We then unlocked our ability to take care in what work we put forth and the feedback we are given. Leading to the prompt in “To the Forums! 2: Foundations for Care and Good Faith,” Dr. McCoy urged us “to commit now to conducting ourselves with each other in good faith.” This is something we have carried with us into our check-ins. We are essentially being held accountable because in an academic partnership, accountability is so important to create a good end product. This ties nicely into partner feedback because, while you are held accountable for your work, you are also accountable for taking care in the feedback you are given. In “Bloodchild,” we also see this level of care between T’Gatoi and Gan. Gan is quite obviously hesitant to let T’Gatoi implant her eggs into him, but because they both cared enough to hear each other out and compromise, they ended up having a successful partnership. They Say/I Say provides good strategies to take care in the feedback we are given. One suggestion made is, “starting with a summary of others’ views” (Graff and Birkenstein 21). This is a good way to make sure you are taking care in the feedback you are given. A good end product requires feedback, because simply agreeing will never allow you and your partner to reach your full potential.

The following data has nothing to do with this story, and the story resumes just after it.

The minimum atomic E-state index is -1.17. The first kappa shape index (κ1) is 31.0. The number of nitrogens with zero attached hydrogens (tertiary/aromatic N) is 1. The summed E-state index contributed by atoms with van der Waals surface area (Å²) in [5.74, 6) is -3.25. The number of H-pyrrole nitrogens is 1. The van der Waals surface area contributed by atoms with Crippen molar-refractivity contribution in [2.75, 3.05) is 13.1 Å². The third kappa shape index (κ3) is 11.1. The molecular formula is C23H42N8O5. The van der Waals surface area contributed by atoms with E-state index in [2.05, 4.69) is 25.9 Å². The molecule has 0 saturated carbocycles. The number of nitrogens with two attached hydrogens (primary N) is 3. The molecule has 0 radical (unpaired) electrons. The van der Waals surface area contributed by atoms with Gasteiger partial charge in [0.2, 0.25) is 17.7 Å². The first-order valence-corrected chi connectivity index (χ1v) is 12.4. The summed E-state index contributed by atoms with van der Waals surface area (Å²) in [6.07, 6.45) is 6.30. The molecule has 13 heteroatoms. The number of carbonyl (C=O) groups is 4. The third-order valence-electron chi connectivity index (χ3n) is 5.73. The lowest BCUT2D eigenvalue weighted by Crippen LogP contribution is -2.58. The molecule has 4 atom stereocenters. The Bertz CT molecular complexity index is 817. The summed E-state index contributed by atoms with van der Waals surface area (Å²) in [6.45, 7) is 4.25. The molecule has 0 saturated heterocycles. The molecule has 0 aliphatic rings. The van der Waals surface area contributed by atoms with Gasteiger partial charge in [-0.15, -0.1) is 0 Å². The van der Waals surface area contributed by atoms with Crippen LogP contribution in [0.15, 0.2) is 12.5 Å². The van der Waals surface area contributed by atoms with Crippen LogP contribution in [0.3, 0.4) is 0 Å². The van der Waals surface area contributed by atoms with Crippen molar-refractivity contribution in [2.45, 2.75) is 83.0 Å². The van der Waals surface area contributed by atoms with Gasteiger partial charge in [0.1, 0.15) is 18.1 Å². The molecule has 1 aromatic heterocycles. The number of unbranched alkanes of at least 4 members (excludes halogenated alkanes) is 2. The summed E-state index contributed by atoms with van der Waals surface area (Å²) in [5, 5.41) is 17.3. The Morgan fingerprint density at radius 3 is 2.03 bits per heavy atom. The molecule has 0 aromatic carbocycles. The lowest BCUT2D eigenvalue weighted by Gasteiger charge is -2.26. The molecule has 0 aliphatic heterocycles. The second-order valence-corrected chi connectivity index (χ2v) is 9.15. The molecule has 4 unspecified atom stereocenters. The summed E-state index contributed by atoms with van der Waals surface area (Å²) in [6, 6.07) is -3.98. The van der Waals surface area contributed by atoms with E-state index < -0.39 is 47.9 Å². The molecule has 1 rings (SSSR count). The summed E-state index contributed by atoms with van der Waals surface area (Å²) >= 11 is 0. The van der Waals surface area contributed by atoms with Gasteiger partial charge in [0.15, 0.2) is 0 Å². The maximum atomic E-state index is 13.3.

We have also explored implicit bias. Although it is not as clear how this relates to partnership and feedback, it most certainly does. Implicit bias is bias based on something that people have internalized without even trying to, as described by Professor Jerry Kang in his TedTalk that we watched for “To the Forums! 3: What is Implicit Bias?” When working in a partnership, there are always preconceived notions, which is not fair. We will instinctually want to give feedback before seeing our partners’ final draft or before we really delve into their thought process. Feedback is important, however it must be given in an unbiased manor to be most impactful. Implicit bias is always a part of many aspects of partnership, whether we want it to be or not.